Fire crews better prepared to deal with serious flooding

Waterproof flood suits, better equipped vehicles and a new drone will ensure Lancashire Fire and Rescue Service is flood ready this winter.

Monday, 5th December 2016, 8:47 am
Updated Tuesday, 6th December 2016, 11:30 am
Lancashire Fire and Rescue Service drone team

Fire crews were called out to 450 incidents during Storm Desmond last year, with firefighters from across the county descending on Lancaster to help out.

Since then fire crews have been issued with flood suits, and fire engines have been modified so they can drive through deeper water when required. There are now an additional six 4X4 vehicles to call upon, and a new drone will help spot people in need of rescue.

Six firefighters have been trained as drone pilots.

A spokesman said: “This has already been used on fire and other incidents and would prove invaluable at flooding incidents for a (literal) overview and to spot (day or night) by infra-red camera any people in need of rescue.”

Lancashire Police and Crime Commissioner Clive Grunshaw contributed £10,000 – using money seized from criminals under the Proceeds of Crime Act – towards the overall cost of purchasing the device and training staff to use it.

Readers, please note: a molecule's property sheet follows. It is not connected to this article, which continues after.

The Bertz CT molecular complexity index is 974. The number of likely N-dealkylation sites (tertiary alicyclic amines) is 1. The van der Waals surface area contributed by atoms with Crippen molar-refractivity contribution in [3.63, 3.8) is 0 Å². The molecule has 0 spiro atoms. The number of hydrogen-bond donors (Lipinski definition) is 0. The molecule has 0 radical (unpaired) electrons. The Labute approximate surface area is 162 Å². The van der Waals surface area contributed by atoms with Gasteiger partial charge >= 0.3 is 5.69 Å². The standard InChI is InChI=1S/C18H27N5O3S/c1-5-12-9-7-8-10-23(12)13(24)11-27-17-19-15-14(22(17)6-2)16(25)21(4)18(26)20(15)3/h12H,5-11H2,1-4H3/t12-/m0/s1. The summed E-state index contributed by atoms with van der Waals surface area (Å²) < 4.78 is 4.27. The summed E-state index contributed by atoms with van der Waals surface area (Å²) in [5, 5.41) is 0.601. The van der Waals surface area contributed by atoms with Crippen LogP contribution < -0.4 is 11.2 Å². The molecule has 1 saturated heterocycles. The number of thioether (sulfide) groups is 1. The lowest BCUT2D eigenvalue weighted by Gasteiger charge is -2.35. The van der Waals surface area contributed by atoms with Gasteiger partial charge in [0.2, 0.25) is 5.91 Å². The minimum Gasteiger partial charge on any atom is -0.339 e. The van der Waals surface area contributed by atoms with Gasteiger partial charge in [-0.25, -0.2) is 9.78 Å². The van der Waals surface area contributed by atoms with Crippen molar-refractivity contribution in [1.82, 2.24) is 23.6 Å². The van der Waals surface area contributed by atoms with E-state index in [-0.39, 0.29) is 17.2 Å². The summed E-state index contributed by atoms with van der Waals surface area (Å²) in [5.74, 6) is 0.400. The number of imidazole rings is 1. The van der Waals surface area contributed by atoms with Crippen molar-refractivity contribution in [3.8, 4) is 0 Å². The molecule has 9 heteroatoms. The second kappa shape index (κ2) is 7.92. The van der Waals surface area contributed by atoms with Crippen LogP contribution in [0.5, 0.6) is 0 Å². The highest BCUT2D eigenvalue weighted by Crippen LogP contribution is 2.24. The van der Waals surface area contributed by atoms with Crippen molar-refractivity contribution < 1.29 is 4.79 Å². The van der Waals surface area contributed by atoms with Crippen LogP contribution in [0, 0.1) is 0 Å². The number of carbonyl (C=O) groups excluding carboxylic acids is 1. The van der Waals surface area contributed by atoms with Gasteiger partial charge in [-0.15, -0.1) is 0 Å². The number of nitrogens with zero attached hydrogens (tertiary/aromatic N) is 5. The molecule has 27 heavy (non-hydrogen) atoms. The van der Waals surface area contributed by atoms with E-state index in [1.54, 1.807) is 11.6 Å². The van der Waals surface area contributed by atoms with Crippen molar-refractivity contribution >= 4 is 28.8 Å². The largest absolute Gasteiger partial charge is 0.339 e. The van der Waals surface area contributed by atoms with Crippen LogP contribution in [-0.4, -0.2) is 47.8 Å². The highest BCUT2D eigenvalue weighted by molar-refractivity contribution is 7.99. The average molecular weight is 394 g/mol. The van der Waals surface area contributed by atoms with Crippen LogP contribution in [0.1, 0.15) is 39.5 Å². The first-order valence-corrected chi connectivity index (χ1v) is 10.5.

It will be used to provide real-time footage, particularly in hard to reach places, to give officers from both organisations a bird’s eye view of incidents. It is able to fly in high winds and poor weather and can stream high definition or thermal imaging to help with the command of situations as they develop, as well as improving the quality of the evidence gathered to support investigations.

Chief Fire Officer Chris Kenny said: “The unit can be expected to be busy as the range of incidents both organisations attend is very wide but it will be incredibly useful during major incidents. Take the recent floods, for example. It was impossible for our commanders to understand the scale of the event or the threat to life from the water’s edge. With an aerial view from a thermal imaging camera they would be able to quickly identify people who need help and prioritise rescue efforts.”